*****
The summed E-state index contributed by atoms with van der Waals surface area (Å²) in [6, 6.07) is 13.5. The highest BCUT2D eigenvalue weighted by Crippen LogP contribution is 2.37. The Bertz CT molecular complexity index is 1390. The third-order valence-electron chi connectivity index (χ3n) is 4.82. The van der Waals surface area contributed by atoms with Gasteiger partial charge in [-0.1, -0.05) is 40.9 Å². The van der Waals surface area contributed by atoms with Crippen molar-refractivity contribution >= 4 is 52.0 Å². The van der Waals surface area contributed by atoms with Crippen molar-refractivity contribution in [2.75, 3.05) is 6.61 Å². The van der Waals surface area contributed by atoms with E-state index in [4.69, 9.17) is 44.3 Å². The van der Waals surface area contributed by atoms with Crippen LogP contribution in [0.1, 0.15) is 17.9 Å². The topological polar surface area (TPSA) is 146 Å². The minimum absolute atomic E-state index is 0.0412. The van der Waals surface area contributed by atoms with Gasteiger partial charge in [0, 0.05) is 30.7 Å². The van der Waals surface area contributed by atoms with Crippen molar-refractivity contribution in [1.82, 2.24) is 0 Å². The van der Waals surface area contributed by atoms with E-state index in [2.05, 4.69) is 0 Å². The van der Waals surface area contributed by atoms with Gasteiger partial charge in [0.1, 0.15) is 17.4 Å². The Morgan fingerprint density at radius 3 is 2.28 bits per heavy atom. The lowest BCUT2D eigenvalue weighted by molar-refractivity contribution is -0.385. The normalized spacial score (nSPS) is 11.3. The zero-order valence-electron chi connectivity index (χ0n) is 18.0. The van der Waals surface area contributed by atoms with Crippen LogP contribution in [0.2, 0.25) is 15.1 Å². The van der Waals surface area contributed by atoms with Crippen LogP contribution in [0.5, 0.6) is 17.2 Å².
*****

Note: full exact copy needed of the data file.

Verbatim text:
The summed E-state index contributed by atoms with van der Waals surface area (Å²) in [6, 6.07) is 13.5. The highest BCUT2D eigenvalue weighted by Crippen LogP contribution is 2.37. The Bertz CT molecular complexity index is 1390. The third-order valence-electron chi connectivity index (χ3n) is 4.82. The van der Waals surface area contributed by atoms with Gasteiger partial charge in [-0.1, -0.05) is 40.9 Å². The van der Waals surface area contributed by atoms with Crippen molar-refractivity contribution >= 4 is 52.0 Å². The van der Waals surface area contributed by atoms with Crippen molar-refractivity contribution in [2.75, 3.05) is 6.61 Å². The van der Waals surface area contributed by atoms with E-state index in [4.69, 9.17) is 44.3 Å². The van der Waals surface area contributed by atoms with Crippen LogP contribution in [0.1, 0.15) is 17.9 Å². The topological polar surface area (TPSA) is 146 Å². The minimum absolute atomic E-state index is 0.0412. The van der Waals surface area contributed by atoms with Gasteiger partial charge in [0, 0.05) is 30.7 Å². The van der Waals surface area contributed by atoms with Crippen molar-refractivity contribution in [1.82, 2.24) is 0 Å². The van der Waals surface area contributed by atoms with E-state index in [2.05, 4.69) is 0 Å². The van der Waals surface area contributed by atoms with Gasteiger partial charge in [0.1, 0.15) is 17.4 Å². The Morgan fingerprint density at radius 3 is 2.28 bits per heavy atom. The lowest BCUT2D eigenvalue weighted by molar-refractivity contribution is -0.385. The normalized spacial score (nSPS) is 11.3. The zero-order valence-electron chi connectivity index (χ0n) is 18.0. The van der Waals surface area contributed by atoms with Crippen LogP contribution in [0.2, 0.25) is 15.1 Å². The van der Waals surface area contributed by atoms with Crippen LogP contribution in [0.5, 0.6) is 17.2 Å².